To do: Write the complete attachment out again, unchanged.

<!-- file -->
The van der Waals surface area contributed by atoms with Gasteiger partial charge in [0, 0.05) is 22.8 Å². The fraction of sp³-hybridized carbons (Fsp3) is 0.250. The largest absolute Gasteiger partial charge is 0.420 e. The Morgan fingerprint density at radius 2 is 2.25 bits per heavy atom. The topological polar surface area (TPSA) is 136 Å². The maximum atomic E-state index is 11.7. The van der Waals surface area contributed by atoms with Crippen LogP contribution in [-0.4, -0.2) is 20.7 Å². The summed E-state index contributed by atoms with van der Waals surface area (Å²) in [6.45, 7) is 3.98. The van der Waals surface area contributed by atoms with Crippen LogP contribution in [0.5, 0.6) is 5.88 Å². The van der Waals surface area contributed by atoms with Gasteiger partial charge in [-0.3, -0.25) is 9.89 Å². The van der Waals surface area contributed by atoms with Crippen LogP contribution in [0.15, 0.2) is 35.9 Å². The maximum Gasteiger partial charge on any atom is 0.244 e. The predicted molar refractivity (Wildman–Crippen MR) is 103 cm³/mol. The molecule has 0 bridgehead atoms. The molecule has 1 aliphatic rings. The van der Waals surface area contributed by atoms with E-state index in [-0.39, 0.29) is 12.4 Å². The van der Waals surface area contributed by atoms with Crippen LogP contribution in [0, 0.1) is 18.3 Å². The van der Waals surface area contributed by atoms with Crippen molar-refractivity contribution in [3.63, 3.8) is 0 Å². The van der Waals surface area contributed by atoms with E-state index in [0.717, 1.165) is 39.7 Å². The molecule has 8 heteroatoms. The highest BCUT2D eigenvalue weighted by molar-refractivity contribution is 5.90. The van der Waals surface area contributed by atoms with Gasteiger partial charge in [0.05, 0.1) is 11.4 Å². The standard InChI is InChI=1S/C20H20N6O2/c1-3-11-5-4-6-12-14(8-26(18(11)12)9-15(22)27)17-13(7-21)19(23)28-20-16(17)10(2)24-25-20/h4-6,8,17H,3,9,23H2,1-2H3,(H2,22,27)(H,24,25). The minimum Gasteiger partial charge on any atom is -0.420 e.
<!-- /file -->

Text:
The van der Waals surface area contributed by atoms with Gasteiger partial charge in [0, 0.05) is 22.8 Å². The fraction of sp³-hybridized carbons (Fsp3) is 0.250. The largest absolute Gasteiger partial charge is 0.420 e. The Morgan fingerprint density at radius 2 is 2.25 bits per heavy atom. The topological polar surface area (TPSA) is 136 Å². The maximum atomic E-state index is 11.7. The van der Waals surface area contributed by atoms with Crippen LogP contribution in [-0.4, -0.2) is 20.7 Å². The summed E-state index contributed by atoms with van der Waals surface area (Å²) in [6.45, 7) is 3.98. The van der Waals surface area contributed by atoms with Crippen LogP contribution in [0.5, 0.6) is 5.88 Å². The van der Waals surface area contributed by atoms with Gasteiger partial charge in [-0.3, -0.25) is 9.89 Å². The van der Waals surface area contributed by atoms with Crippen LogP contribution in [0.15, 0.2) is 35.9 Å². The maximum Gasteiger partial charge on any atom is 0.244 e. The predicted molar refractivity (Wildman–Crippen MR) is 103 cm³/mol. The molecule has 0 bridgehead atoms. The molecule has 1 aliphatic rings. The van der Waals surface area contributed by atoms with E-state index in [-0.39, 0.29) is 12.4 Å². The van der Waals surface area contributed by atoms with Crippen LogP contribution in [0, 0.1) is 18.3 Å². The van der Waals surface area contributed by atoms with Crippen molar-refractivity contribution in [3.63, 3.8) is 0 Å². The van der Waals surface area contributed by atoms with E-state index in [0.717, 1.165) is 39.7 Å². The molecule has 8 heteroatoms. The highest BCUT2D eigenvalue weighted by molar-refractivity contribution is 5.90. The van der Waals surface area contributed by atoms with Gasteiger partial charge in [0.05, 0.1) is 11.4 Å². The standard InChI is InChI=1S/C20H20N6O2/c1-3-11-5-4-6-12-14(8-26(18(11)12)9-15(22)27)17-13(7-21)19(23)28-20-16(17)10(2)24-25-20/h4-6,8,17H,3,9,23H2,1-2H3,(H2,22,27)(H,24,25). The minimum Gasteiger partial charge on any atom is -0.420 e.